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Interview

Ken Feinberg Sends Actors to Atlanta’s Boot Camp

Ken Feinberg Sends Actors to Atlanta’s Boot Camp
Photo Source: Alex Johnson III

With his bulky 6-foot-4-inch frame and shaved head, it’s no surprise that Ken Feinberg was regularly cast as demons, bikers, convicts, and prison guards on shows like “Buffy the Vampire Slayer,” “Charmed,” “Alias,” “The District,” and “Star Trek: Enterprise.” Though he happily worked as an actor in Los Angeles, the Georgia native ultimately decided to return to Atlanta and share what he had learned with other aspiring actors.

“My dream was to be an actor in Hollywood, but to come in and choke someone with a billy club wasn’t what I imagined,” he says. “About ten years ago I opened Creative Studios of Atlanta and have been training actors and making films since then.”

Through his film academy (as well as his day camps at Atlanta Workshop Players), the award-winning filmmaker teaches all aspects of acting, from business and marketing to auditioning and improvisation. After students graduate from the film academy, Feinberg takes small groups of students on trips to L.A. and Italy for networking with casting directors, screenwriting courses, and other continuing education. Though his focus is on kids and teens that are serious about becoming working actors, Creative Studios also offers classes for adults. At the end of each 31-week course, the students learn what it’s like to be on set, going through wardrobe and makeup, while making a film in which they all have speaking roles.

“The last class is a red carpet premiere where the kids all put on tuxedos and gowns and take a limo from the class to the movie theater,” he says. “They all walk the red carpet while the parents act like paparazzi and take flash pictures, then we go in the theater and screen the film. We get agents and casting directors to come and our goal is to see if agents will pick up some of the actors.”

After creating more than 100 short films and a few features, Creative Studios’ biggest production yet is the new holiday family comedy “Santa’s Boot Camp,” which won the Directors Gold Award at the International Family Film Festival last month. Having begun production four years ago, the film utilizes Atlanta-area attractions like Stone Mountain Park to create a North Pole filled with elves, special effects, and more than 70 film academy actors.

“We wanted to finish the shoot before the kids grew up,” says Feinberg. “Some of the elves grew up and couldn’t be elves anymore. If you look closely, there are actors that are elves in one part and teengers in another part because they’ve grown up. Luckily our six lead teenagers didn’t grow up too much.”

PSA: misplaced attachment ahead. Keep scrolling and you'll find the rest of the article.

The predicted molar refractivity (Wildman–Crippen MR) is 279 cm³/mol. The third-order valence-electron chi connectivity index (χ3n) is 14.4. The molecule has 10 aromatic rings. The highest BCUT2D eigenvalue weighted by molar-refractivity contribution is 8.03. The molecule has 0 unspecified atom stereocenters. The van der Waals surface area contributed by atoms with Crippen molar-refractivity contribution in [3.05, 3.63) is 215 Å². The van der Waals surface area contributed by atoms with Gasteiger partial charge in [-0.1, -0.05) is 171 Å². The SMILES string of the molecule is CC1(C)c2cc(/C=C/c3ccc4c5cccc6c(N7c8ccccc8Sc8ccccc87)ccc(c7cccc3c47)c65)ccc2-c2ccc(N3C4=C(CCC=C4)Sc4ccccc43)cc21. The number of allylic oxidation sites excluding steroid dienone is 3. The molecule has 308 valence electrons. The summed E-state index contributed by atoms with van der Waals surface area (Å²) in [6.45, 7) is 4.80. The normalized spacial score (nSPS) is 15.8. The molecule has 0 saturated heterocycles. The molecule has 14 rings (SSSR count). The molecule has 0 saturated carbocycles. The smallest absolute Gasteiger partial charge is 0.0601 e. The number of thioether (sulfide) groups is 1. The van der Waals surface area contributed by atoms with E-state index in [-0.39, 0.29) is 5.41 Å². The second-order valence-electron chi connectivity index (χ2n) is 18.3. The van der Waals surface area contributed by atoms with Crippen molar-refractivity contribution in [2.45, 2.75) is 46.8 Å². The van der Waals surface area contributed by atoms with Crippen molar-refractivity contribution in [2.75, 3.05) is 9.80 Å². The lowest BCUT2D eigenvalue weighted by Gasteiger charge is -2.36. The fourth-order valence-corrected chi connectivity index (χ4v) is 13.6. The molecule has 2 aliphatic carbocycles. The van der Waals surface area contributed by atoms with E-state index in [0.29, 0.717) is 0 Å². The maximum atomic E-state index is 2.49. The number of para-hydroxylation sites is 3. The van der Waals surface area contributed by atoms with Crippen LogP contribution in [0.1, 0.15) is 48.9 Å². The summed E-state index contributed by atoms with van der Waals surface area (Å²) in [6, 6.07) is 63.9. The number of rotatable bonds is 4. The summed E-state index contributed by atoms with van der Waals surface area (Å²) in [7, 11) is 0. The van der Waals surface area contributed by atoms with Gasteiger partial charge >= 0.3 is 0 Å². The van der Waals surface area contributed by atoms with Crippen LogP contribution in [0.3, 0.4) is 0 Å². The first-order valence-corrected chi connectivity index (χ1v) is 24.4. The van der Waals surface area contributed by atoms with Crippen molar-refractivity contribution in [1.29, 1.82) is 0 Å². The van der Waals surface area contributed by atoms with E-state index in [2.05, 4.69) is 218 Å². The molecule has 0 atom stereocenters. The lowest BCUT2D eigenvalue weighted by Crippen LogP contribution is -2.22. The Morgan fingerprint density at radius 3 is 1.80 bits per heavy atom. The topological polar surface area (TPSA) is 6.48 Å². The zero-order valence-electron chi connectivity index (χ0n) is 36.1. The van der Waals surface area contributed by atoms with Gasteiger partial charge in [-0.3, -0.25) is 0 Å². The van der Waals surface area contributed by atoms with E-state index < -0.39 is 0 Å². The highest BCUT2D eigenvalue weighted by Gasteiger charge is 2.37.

Since he started training kids and teens seven years ago, Feinberg has seen many of his students go on to book regular film and television roles. The cast of “Santa’s Boot Camp” is no exception; several of the film’s stars appeared in movies and shows including “12 Years a Slave,” “The Hunger Games” series, “The Walking Dead,” and “Nicky, Ricky, Dicky & Dawn.”  

Having previously worked in casting and various other aspects of the industry, Feinberg teaches his students how to conduct themselves in a professional manner with casting directors and how to learn from their mistakes in the classroom so they don’t repeat errors during auditions.

“I’ve had the unique experience of being on all sides of the casting room: as an actor, a casting director, a producer, a director, an assistant, a camera person,” he says. “The main thing Atlanta actors need to know is that you have to be prepared, you have to be professional. Actors that think they’re good enough without being trained properly create a bad reputation for professional actors in Atlanta who are working hard to do it right. I know because I was one of those bad actors a long time ago. I used to get all the lead roles in theater when I was young and I thought I was the bomb. When I started auditioning for films, I thought, ‘I’ll just do what I do in theater.’ Once I got trained in L.A., I realized I was doing everything wrong. If an L.A. director comes in, they’re expecting actors to perform at a certain level. If an Atlanta actor comes in and isn’t performing at that level, they’re not going to get hired and the message going back to L.A. is going to be that Atlanta actors aren’t ready to perform larger roles.”

Even once you’ve left his academy, Feinberg advises his students to continue learning from their mistakes in order to be successful.

“No matter if you book it or don’t book it, the casting director will remember you if you do a good job,” he says. “Casting directors always need good actors they can count on. You may need to audition for a casting director numerous times before they see a consistency in your auditioning to have the confidence to put you in front of the producer and director.”

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